The main purpose of preconditioning is to loosen the hull and facilitate its separation from the kernel, thereby reducing dehulling losses. Five types of preconditioning methods were used to dehull the pigeon pea.
The methods followed were:
- Drying with and without tempering (Treatment A),
- Soaking in distilled water, followed by drying and tempering (Treatment B),
- Soaking in 8% urea solution, drying with and without tempering (Treatment C),
- Soaking in 8% sodium bicarbonate solution, drying with and without tempering (Treatment D)
- Steam treatment followed by drying with and without tempering (Treatment E).
Drying and tempering (Treatment A):
About 150 g of each grain was taken and dried for 6 min at 120oC using a laboratory fluidized bed dryer, the dried samples were divided into 3 parts. Two parts were kept in two separate glass bottles and properly covered. One was tempered for 4 hours andthe other one for 24 hours at room temperature of 22±2oC before dehulling. The third part was dehulled without tempering.
Water soaking, drying and tempering (Treatment B):
A sample of 150 g each was taken from mung bean and pigeon pea and soaked separately in distilled water for 4 h at room temperature of 22±2oC. At the end of soaking, the water was drained completely. From each sample, about 50 g was taken and dried for 6 min at 120oC using the laboratory fluidized bed dryer. The dried samples were tempered for 4 hours. The rest of the soaked samples about 100 g each were dried for 10 min at 120oC. Each sample was divided into two parts. One part was tempered for 4 h and the other part for 24 h before dehulling.
Soaking in urea solution, drying and tempering (Treatment C):
About 8% urea solution was prepared using distilled water at room temperature (22±2oC). Approximately 150 g of each grain was placed separately in glass bottles. Grains were soaked in 8% urea solution for 4 h at room temperature. After soaking, the solution was drained properly and the samples were dried for 10 min at 120oC using the laboratory fluidized bed dryer. Before dehulling, 50 g of each sample was tempered for 4 h and the other 50 g was tempered for 24 h. Dehulling was carried out for the remaining sample without any tempering.
Soaking in sodium bicarbonate solution, drying and tempering (Treatment D):
About 100 g of each grain (mung bean and pigeon pea) was placed separately in glass bottles. The grains were soaked in 8% sodium bicarbonate solution for 4 h at room temperature. After soaking, the solution was drained and the samples were dried for 10 min at 120oC. Dehulling was carried out without tempering for one part of the dried sample and the other part was tempered for 24 h before dehulling.
Steaming, drying and tempering (Treatment E):
About 250 g of each grain type was taken and subjected to steam treatment at 97±1oC for 10 min using the laboratory steam conditioning system. After steaming, the samples were dried at 120oC for 10 min. The dried samples were divided into five parts. Four parts were tempered at room temperature (22±2oC) for 4 h, 8 h, 12 h and 24 h before dehulling. The fifth part was dehulled without any tempering process.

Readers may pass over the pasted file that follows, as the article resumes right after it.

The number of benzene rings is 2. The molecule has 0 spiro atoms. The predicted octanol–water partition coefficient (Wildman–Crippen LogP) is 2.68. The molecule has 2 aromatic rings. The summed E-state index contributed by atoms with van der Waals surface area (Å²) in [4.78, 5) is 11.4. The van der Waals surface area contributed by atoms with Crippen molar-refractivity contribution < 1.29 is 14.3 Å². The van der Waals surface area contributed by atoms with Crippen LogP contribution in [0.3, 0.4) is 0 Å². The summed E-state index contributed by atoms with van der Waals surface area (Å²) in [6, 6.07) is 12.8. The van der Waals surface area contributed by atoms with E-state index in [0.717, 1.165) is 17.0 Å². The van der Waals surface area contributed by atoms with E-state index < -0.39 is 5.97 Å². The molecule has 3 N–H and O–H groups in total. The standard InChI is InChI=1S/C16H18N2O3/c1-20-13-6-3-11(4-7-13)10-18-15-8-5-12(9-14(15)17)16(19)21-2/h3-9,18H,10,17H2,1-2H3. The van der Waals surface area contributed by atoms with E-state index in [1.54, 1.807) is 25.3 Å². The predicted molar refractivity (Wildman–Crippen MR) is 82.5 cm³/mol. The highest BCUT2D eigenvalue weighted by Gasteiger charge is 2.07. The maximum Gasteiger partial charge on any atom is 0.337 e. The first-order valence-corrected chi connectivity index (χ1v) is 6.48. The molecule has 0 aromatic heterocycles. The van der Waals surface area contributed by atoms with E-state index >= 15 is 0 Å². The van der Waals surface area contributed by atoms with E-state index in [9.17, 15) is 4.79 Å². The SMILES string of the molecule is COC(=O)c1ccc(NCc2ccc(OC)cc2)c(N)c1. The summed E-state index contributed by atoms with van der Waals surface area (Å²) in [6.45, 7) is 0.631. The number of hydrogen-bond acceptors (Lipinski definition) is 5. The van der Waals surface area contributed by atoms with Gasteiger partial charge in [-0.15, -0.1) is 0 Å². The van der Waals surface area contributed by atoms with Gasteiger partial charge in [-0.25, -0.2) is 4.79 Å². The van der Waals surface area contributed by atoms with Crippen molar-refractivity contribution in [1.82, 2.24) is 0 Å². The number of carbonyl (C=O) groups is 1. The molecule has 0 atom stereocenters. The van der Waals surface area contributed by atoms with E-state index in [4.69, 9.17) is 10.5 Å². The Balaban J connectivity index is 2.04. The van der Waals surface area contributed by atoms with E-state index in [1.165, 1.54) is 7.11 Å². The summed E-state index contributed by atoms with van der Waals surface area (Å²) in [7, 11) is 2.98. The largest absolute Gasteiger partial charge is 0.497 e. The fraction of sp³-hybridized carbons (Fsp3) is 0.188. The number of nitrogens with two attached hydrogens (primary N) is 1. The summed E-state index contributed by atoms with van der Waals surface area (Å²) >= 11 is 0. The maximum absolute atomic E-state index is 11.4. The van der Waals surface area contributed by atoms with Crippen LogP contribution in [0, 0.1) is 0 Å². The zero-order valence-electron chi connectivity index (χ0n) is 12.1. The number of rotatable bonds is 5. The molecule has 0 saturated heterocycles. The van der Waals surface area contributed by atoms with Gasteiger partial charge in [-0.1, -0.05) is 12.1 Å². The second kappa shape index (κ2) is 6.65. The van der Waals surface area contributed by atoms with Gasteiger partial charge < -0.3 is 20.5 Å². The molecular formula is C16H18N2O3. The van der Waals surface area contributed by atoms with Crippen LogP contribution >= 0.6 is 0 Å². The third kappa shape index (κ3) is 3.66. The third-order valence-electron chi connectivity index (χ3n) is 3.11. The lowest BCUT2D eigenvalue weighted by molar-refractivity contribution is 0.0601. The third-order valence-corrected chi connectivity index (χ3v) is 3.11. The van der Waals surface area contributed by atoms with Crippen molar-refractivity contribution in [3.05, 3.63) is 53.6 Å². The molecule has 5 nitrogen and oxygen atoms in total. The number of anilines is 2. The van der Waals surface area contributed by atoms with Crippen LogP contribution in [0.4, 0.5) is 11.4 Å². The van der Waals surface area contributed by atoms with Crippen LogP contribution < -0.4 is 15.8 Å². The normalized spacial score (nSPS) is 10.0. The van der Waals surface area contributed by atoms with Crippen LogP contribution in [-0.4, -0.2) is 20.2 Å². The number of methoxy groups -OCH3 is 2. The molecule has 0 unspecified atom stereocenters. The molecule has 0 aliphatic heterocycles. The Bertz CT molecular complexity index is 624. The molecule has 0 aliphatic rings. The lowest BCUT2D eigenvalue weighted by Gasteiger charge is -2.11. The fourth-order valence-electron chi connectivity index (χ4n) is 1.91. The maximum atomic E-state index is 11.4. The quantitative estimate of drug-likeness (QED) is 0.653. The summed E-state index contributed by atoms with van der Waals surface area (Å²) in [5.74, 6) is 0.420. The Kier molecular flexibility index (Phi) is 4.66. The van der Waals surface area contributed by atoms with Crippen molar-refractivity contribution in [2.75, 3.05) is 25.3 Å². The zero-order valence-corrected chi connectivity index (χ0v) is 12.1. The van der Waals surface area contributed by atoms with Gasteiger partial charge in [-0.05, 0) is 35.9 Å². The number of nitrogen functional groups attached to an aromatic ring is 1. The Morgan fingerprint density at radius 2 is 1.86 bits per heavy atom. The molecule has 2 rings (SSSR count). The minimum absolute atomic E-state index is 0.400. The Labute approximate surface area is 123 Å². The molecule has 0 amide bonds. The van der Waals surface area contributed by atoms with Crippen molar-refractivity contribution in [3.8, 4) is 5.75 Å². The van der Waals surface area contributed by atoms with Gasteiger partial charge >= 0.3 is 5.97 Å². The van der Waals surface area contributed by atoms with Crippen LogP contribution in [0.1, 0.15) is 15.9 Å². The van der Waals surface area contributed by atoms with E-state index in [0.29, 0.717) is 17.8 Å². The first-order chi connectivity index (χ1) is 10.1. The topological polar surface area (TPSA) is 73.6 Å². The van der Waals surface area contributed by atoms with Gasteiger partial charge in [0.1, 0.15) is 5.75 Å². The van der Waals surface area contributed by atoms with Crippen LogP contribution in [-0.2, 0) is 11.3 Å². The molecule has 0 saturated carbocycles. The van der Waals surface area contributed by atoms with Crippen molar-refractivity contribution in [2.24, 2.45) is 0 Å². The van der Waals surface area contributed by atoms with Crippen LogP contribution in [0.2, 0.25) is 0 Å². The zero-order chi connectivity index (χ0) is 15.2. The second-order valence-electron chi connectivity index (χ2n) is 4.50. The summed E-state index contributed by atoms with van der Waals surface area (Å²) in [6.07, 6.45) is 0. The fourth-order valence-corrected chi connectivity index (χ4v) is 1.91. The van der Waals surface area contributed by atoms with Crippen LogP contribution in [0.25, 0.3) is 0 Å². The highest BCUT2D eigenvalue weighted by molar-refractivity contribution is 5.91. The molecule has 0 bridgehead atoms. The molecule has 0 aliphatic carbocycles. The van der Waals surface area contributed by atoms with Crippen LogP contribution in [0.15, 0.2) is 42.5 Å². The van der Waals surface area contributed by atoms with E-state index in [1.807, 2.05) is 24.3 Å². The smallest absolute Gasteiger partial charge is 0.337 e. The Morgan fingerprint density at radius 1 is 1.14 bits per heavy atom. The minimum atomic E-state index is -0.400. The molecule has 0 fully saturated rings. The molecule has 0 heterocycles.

Grit Size Selection
To determine the appropriate grit size for dehulling pigeon pea, grit sizes 24, 36 and 50 were tested. Untreated samples, with moisture content of about 10% (wb), were used in the tests. The samples were dehulled for 60 s and the abraded materials were separated into hulls, whole dehulled, split dehulled, undehulled (whole and split) and fines. Since a good percentage of brokens were obtained using grit size 24 and time required for dehulling was long using grit size 50, 36 grit size was selected and used for the rest of the experiments to obtain optimum result.
Two batches of about 20 g (total 40 g) of good quality preconditioned grains were selected from each sample and placed in two sample cups of the TADD, which were located opposite to each other. Retention time in the TADD was set at one minute. After dehulling, the abraded samples were collected using a vacuum aspirating collector device from the cups, and the hulls, split dehulled, split undehulled and fines blown by the fan were collected through a cyclone separator device, connected to the TADD.
Dehulled Sample Separation
The collected, dehulled samples were separated manually into different fractions such as whole dehulled kernels, split dehulled kernels, partially dehulled kernels, broken and hull. A kernel was considered completely dehulled when there was no hull adhering to it. For treatments D1, D2, E3 and E4 for pigeon pea and mung bean, the kernels were considered dehulled when about 90% of the hulls had been removed. Hulls, fines and split dehulled and undehulled (split) that were blown into the receptacle attached to the TADD were also collected and separated. The material collected in the receptacle was first separated using a stack of sieves, consisting of Canadian Standard sieve numbers 14 (1.41 mm), 16 (1.19 mm), 18 (1.00 mm), 20 (850 μm) and pan. Each fraction on top of each sieve was then separated using a fractionating aspirator. The separated fractions in the fractionating aspirator were then manually separated. The hulls, split dehulled and undehulled seeds were added to earlier manually separated fractions and weighed. The fraction in the pan was considered as fines and it was also weighed.
About 30 g sample each of pigeon pea was soaked in distilled water and the seed coat was removed manually. The seed coat and the cotyledons were dried at 71.1oC for 2 nights and they were weighed. The test was duplicated.